Loveday crewelwork – Tri-color leaf 1

After I’d embroidered the ivy leaves, the strawberries and worked up quite far on the trunk and branches, I decided to stitch one of the large leaves. The large leaves are worked in three colors throughout the piece: a dark green, a light apple green and a beautiful teal blue. These colors, in combination with the Wedgwood blue of the background fabric, really look fabulous!

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The large leaf is a composition of a set of small leaves within the large leaf. Inside the large leaf shape are lots of little leaves worked in padded satin stitch and their stems are – big surprise – worked in stem stitch! If you look carefully at the photo above you can see that the satin stitch is worked at a slight angle on each of the smaller leaves. Stitching them in this way ensures that each stitch will lie flat over the split stitch outline and the padding. If I had made the first long stitch go exactly up the middle of the leaf from bottom point to top point, the subsequent stitches towards the edge of each leaf may have “fallen off’ the edges over the split stitch. The angle keeps the threads on the top of both the padding and the outline stitching.

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The outline of the large leaf was stitched using a double thread couched down with a single thread, just like the stem of the strawberries. I really exaggerated the ruffled effect on the generous curves of the leaf.

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For a finishing touch, the area in the center of the large leaf was filled with tiny seeding stitches. It always reminds me of scattering bird feed whenever I stitch seed stitch. In this case, that’s particularly apt as there are quite a few birds on this design!

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I think this is one of the prettiest things I have ever stitched! The combination of the single, smooth, satin stitched leaves, the sprinkling of the seed stitch and the ruffled outline in the two green and teal blue threads is simply stunning.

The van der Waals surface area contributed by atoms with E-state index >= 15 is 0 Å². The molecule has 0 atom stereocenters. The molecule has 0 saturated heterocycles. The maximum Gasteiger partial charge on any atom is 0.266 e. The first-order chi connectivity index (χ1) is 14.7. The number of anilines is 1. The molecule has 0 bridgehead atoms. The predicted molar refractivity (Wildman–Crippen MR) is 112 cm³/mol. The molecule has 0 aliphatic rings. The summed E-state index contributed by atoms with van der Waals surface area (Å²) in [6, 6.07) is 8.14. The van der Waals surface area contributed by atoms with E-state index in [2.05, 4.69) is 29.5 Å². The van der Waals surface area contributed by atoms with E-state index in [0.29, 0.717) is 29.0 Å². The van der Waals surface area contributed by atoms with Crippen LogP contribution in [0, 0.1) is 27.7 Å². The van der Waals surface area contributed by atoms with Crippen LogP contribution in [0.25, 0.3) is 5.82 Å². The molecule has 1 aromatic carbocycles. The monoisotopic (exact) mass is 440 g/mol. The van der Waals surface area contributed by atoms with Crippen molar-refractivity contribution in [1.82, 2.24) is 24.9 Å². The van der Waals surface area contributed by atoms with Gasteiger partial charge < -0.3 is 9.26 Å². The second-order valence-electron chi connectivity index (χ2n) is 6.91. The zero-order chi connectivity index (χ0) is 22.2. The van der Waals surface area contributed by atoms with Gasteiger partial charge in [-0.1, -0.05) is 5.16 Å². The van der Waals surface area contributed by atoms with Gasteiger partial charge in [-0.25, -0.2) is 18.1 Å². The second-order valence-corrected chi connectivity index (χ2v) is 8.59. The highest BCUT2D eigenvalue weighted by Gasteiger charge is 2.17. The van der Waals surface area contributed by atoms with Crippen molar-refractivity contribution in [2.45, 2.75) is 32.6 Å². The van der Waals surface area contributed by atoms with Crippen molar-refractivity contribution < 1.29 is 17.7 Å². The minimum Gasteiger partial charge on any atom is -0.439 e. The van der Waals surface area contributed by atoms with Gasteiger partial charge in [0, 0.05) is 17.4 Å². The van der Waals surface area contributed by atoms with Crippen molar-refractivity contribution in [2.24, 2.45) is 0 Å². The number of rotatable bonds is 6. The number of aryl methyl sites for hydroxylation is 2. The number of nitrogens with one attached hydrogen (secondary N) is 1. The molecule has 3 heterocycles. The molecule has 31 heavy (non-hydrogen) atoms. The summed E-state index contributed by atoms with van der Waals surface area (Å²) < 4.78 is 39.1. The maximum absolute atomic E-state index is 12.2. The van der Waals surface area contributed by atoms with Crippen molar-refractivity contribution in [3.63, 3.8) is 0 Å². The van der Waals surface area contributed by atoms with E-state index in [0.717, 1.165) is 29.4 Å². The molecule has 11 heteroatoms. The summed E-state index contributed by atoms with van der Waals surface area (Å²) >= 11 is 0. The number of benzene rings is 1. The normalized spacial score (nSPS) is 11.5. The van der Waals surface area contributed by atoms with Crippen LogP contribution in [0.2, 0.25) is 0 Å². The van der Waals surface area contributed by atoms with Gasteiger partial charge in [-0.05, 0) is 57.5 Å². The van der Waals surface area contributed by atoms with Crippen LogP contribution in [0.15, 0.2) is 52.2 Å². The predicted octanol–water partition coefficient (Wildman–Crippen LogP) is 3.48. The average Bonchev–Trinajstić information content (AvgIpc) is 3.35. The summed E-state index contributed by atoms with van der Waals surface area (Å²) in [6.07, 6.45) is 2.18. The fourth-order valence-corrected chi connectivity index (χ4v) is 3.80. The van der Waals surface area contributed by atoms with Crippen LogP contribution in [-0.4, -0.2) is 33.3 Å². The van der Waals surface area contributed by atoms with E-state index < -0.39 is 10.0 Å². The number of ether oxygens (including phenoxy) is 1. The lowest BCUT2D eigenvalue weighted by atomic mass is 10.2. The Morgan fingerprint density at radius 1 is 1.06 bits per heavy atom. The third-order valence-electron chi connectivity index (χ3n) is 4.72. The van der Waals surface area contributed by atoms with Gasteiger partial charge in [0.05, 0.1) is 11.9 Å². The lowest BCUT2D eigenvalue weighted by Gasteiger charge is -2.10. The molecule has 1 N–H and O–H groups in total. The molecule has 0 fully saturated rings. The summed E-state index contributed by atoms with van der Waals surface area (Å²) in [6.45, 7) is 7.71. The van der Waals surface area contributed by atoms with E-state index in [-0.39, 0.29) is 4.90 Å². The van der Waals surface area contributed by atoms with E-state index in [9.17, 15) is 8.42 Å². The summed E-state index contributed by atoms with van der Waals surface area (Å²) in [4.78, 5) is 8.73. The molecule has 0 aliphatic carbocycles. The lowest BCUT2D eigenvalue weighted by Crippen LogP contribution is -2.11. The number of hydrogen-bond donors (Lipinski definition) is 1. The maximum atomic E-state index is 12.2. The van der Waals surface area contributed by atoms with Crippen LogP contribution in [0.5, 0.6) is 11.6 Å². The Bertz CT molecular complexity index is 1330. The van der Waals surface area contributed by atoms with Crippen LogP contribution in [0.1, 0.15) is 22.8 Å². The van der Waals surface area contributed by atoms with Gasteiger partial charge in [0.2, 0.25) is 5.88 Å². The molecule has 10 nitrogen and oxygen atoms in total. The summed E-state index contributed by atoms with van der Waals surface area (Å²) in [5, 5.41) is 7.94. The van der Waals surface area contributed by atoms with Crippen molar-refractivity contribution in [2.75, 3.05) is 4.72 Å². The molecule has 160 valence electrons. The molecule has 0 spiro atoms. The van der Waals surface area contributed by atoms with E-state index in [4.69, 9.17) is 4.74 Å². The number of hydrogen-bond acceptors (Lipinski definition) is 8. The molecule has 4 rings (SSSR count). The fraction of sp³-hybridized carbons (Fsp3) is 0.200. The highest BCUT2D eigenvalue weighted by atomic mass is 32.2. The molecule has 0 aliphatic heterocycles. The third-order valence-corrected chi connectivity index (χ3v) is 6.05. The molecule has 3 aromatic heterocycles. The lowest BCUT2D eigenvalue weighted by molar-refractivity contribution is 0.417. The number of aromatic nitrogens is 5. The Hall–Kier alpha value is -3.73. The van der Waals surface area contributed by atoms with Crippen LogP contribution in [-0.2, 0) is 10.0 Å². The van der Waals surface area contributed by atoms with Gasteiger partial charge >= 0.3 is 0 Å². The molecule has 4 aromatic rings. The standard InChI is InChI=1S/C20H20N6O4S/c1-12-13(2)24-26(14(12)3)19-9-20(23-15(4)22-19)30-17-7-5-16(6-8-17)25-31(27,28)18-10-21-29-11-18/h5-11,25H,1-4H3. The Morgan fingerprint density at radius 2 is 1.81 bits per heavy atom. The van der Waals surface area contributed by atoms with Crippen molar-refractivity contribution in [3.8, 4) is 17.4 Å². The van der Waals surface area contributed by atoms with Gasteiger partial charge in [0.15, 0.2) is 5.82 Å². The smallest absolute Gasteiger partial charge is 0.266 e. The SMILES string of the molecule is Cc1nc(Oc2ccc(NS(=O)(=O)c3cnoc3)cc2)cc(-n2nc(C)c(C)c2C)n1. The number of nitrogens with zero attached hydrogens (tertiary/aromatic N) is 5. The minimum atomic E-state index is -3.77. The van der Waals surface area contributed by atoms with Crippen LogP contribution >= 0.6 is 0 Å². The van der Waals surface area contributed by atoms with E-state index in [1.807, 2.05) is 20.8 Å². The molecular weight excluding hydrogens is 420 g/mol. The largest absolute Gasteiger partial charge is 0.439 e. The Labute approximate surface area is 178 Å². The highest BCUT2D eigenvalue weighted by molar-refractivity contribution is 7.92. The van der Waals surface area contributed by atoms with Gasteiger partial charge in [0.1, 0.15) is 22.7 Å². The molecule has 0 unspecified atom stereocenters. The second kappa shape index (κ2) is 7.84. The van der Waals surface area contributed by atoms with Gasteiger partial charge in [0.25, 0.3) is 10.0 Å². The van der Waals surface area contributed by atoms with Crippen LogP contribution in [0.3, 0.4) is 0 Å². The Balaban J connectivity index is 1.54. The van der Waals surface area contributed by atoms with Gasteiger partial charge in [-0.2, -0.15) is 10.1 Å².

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What do you think?

 

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Gaelic Autumn Quilt – first lovely leaf

The leaf you see below was stitched almost entirely in the car  traveling between Berlin and Bonn, Germany. It’s a testament to both my husband’s careful driving and my perseverance.  Imagine sitting in the front seat of a car, the fabric firmly in a lap hoop, my scissors in the cup holder and my thread in a small basket at my feet. A light cloudy day so there is enough light but not the glare of the sun to blind me. Some of the photos won’t be as focused as usual and the colors change due to the change in the light coming through the windows since I had to take progress photos while the car was moving and my stitching progressing. I can tell you that the 6 hours the journey took passed very quickly!

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I decided to experiment with shading the laid and couched work on this leaf. I was curious to see if it would work to use different colors of thread to achieve the effect of the leaf turing color in the fall.